During my job search I was lucky enough to snag two offers from two very disparate firms. One was an established name brand company on the West Coast and the other was a small, unknown firm back East. After careful deliberation I decided to cast my lot with the smaller firm. I have been on the job for almost a year now and in hindsight I made the right choice for my career.
While it's been a good experience so far, there have been some speed bumps along the way. I do think that if you find the right job with the right mentor, working at a smaller company can be a fantastic learning experience. However if you do start working at a smaller company, you have to be prepared to deal with several issues that you would not be faced with at a larger, more well-known firm.
It's Not All Sunshine and Roses
The first issue is training. At my firm there was none. I had done a few excel modeling courses to prep prior to starting work but I was thrown into the fire immediately. This made my first few weeks very stressful. I was tasked with modeling land development deals when I barely even knew the basic land development verbiage which made things very difficult. I was forced to work through our models and diligence processes on my own and while I quickly got up to speed I would have really appreciated a training program.
The second issue regards exit opportunities. I have learned a lot on the job so far and my skills are improving all the time. Yet since no one really has heard of my company if and when I look for my next job they won't know what I can do. If you work in the real estate group at Morgan Stanley or Goldman, the big real estate funds while have a pretty good sense of how well you have been trained and what you are capable of. While I may have a similar skill set future employers are going to have a hard time evaluating me. However part of the reason I joined this firm is because if it's a success I may not have to move, I can simply grow with the company.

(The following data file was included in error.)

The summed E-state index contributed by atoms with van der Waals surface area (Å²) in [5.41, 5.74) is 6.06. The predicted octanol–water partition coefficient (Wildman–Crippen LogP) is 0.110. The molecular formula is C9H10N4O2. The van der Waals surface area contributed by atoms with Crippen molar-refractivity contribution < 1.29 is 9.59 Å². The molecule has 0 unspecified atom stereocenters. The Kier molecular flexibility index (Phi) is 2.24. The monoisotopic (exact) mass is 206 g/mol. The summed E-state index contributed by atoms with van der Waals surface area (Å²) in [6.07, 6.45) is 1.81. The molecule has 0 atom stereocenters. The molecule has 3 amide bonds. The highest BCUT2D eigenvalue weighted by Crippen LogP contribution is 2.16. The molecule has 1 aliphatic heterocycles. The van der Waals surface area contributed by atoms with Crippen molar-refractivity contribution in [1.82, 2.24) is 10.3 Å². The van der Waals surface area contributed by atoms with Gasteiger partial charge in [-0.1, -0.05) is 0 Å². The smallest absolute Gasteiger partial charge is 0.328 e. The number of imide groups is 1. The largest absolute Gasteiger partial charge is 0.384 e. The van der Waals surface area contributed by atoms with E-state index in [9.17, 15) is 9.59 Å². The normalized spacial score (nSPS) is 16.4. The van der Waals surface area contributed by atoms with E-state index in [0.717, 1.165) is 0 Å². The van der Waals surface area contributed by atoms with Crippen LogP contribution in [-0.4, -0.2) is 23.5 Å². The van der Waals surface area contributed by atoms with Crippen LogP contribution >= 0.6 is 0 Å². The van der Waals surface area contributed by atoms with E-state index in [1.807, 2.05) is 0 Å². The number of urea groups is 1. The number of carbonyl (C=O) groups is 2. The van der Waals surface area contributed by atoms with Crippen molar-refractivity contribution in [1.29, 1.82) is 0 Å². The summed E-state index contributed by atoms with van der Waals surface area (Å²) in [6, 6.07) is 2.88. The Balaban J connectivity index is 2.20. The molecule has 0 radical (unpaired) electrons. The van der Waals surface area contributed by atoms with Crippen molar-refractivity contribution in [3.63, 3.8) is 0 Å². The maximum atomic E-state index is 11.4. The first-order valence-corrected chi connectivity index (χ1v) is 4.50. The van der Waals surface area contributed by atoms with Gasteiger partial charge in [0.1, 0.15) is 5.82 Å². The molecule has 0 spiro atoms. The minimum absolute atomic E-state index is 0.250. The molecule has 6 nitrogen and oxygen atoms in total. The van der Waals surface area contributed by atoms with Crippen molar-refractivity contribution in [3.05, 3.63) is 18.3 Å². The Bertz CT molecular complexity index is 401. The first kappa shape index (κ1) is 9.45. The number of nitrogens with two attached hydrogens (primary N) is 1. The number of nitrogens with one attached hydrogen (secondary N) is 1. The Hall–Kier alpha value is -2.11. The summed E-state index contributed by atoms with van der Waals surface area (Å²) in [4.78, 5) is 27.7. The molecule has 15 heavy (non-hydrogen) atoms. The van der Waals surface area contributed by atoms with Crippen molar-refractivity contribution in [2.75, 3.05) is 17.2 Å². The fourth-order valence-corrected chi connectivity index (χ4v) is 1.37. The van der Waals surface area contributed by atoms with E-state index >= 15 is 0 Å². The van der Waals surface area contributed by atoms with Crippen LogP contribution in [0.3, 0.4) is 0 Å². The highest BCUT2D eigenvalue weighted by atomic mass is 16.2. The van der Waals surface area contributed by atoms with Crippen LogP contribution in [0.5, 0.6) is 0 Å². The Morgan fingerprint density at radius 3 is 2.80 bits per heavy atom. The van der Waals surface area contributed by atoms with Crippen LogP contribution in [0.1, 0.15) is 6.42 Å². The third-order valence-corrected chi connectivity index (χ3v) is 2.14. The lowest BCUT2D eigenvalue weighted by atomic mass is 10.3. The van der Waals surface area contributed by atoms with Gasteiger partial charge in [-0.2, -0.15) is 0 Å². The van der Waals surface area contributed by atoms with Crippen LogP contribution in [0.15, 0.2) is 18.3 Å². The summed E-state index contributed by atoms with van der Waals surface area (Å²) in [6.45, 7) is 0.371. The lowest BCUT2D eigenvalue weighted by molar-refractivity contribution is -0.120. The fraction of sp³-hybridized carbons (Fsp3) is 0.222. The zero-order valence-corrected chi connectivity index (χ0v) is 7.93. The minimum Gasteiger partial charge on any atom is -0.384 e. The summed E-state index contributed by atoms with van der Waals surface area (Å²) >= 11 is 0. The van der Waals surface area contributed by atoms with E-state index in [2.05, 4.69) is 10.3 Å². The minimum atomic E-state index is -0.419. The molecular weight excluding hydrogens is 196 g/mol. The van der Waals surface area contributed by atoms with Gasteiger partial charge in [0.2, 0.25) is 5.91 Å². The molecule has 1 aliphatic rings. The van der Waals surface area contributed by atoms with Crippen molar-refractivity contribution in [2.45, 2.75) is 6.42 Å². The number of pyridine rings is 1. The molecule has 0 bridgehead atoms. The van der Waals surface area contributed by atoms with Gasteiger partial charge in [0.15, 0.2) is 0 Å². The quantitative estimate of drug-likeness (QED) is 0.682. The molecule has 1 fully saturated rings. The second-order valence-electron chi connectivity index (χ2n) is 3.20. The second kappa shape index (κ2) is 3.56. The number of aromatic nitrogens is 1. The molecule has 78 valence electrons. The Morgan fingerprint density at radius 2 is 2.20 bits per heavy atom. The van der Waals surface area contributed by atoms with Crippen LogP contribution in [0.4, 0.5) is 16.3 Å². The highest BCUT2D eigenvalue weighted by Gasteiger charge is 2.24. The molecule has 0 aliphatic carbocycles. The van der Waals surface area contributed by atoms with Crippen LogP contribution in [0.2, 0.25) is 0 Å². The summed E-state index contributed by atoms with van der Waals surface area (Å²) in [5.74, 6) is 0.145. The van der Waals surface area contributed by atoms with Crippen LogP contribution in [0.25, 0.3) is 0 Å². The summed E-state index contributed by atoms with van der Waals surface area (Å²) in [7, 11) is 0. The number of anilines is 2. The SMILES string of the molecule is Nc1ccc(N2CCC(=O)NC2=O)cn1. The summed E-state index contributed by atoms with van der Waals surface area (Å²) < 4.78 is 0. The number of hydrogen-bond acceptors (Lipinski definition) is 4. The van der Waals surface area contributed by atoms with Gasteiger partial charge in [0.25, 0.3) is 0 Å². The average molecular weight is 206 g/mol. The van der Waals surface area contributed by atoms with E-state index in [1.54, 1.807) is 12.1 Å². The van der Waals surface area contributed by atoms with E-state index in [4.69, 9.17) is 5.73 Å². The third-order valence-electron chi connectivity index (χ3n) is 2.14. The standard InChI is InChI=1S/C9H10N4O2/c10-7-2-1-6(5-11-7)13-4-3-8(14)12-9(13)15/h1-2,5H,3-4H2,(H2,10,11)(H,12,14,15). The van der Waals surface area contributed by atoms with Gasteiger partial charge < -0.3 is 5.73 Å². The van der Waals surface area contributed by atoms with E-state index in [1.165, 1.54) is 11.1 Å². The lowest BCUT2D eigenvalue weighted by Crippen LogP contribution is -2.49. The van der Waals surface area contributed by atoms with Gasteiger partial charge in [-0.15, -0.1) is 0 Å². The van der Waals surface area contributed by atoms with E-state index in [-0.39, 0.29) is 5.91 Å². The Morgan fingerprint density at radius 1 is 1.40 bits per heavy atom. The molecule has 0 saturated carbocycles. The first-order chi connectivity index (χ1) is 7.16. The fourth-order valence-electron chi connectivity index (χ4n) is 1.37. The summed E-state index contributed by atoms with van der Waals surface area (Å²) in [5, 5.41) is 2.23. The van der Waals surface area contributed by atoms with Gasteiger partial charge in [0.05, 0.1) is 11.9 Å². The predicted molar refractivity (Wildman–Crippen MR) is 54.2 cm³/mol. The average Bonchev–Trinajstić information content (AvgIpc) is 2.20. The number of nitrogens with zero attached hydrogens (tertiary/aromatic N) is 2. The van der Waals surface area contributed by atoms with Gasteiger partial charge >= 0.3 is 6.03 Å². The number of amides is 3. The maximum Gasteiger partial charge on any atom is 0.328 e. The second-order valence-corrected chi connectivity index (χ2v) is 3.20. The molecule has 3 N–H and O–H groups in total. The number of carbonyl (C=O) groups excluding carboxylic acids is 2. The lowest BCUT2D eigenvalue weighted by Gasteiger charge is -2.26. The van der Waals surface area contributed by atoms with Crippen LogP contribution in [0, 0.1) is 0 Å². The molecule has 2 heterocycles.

While I expected those two issues, the last main problem I did not expect. There are only five people in our main office (we have offices onsite at each of our deals as well), and of those five I am the only analyst. Our managing member, chief operating officer and controller are all in their 40s and have families. There is not really anyone for me to talk to during the workday and I can't do typical office stuff like grab after work drinks with my coworkers. This is the one thing that irks me. I was new to my city and it was really hard to meet people since I did not have a built in network through work.
The Pluses Outweigh the Minuses
While these issues have cropped up my experience so far has been great. I do really enjoy my job and I'm excited about our future. The compensation is great and I have learned a lot. For example having such direct access to our managing member and COO has been tremendously beneficial. My boss was a principal at a big REPE fund prior to founding our company and if I was an analyst at that fund I'd be lucky if he knew my name. At our company I get to sit and work through models with him and see what his perspective is on our prospective deals. Being able to think through different aspects of deals with someone who has 20 years' experience has been an incredible learning opportunity.
If you are faced with the same decision as I was, make sure that you really think about what type of environment you thrive in. Working at a smaller company can be a wonderful (and potentially very lucrative) experience, but before you accept an offer make sure you think about the drawbacks as well as the benefits.